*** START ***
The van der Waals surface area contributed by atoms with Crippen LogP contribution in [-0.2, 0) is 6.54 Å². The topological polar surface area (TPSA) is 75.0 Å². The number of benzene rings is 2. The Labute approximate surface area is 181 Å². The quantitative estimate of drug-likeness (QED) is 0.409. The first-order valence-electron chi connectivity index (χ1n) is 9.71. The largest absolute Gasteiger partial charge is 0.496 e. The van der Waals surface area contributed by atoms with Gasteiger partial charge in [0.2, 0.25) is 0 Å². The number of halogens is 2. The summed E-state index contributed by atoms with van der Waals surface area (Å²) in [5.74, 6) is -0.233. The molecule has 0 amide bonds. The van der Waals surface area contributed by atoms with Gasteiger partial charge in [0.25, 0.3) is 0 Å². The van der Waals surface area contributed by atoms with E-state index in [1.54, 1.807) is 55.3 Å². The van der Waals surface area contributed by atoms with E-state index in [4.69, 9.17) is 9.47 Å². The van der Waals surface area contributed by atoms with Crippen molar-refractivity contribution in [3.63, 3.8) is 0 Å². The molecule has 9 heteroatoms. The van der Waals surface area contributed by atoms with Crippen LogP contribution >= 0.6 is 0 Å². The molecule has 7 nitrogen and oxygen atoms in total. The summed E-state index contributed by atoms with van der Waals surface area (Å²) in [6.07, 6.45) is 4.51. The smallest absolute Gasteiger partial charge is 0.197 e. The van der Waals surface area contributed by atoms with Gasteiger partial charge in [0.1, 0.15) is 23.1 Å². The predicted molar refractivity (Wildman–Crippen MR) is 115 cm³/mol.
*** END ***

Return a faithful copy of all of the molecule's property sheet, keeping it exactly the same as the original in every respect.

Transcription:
The van der Waals surface area contributed by atoms with Crippen LogP contribution in [-0.2, 0) is 6.54 Å². The topological polar surface area (TPSA) is 75.0 Å². The number of benzene rings is 2. The Labute approximate surface area is 181 Å². The quantitative estimate of drug-likeness (QED) is 0.409. The first-order valence-electron chi connectivity index (χ1n) is 9.71. The largest absolute Gasteiger partial charge is 0.496 e. The van der Waals surface area contributed by atoms with Gasteiger partial charge in [0.2, 0.25) is 0 Å². The number of halogens is 2. The summed E-state index contributed by atoms with van der Waals surface area (Å²) in [5.74, 6) is -0.233. The molecule has 0 amide bonds. The van der Waals surface area contributed by atoms with Gasteiger partial charge in [0.25, 0.3) is 0 Å². The van der Waals surface area contributed by atoms with E-state index in [1.54, 1.807) is 55.3 Å². The van der Waals surface area contributed by atoms with E-state index in [4.69, 9.17) is 9.47 Å². The van der Waals surface area contributed by atoms with Crippen molar-refractivity contribution in [3.63, 3.8) is 0 Å². The molecule has 9 heteroatoms. The van der Waals surface area contributed by atoms with Crippen LogP contribution >= 0.6 is 0 Å². The molecule has 7 nitrogen and oxygen atoms in total. The summed E-state index contributed by atoms with van der Waals surface area (Å²) in [6.07, 6.45) is 4.51. The smallest absolute Gasteiger partial charge is 0.197 e. The van der Waals surface area contributed by atoms with Gasteiger partial charge in [0.1, 0.15) is 23.1 Å². The predicted molar refractivity (Wildman–Crippen MR) is 115 cm³/mol.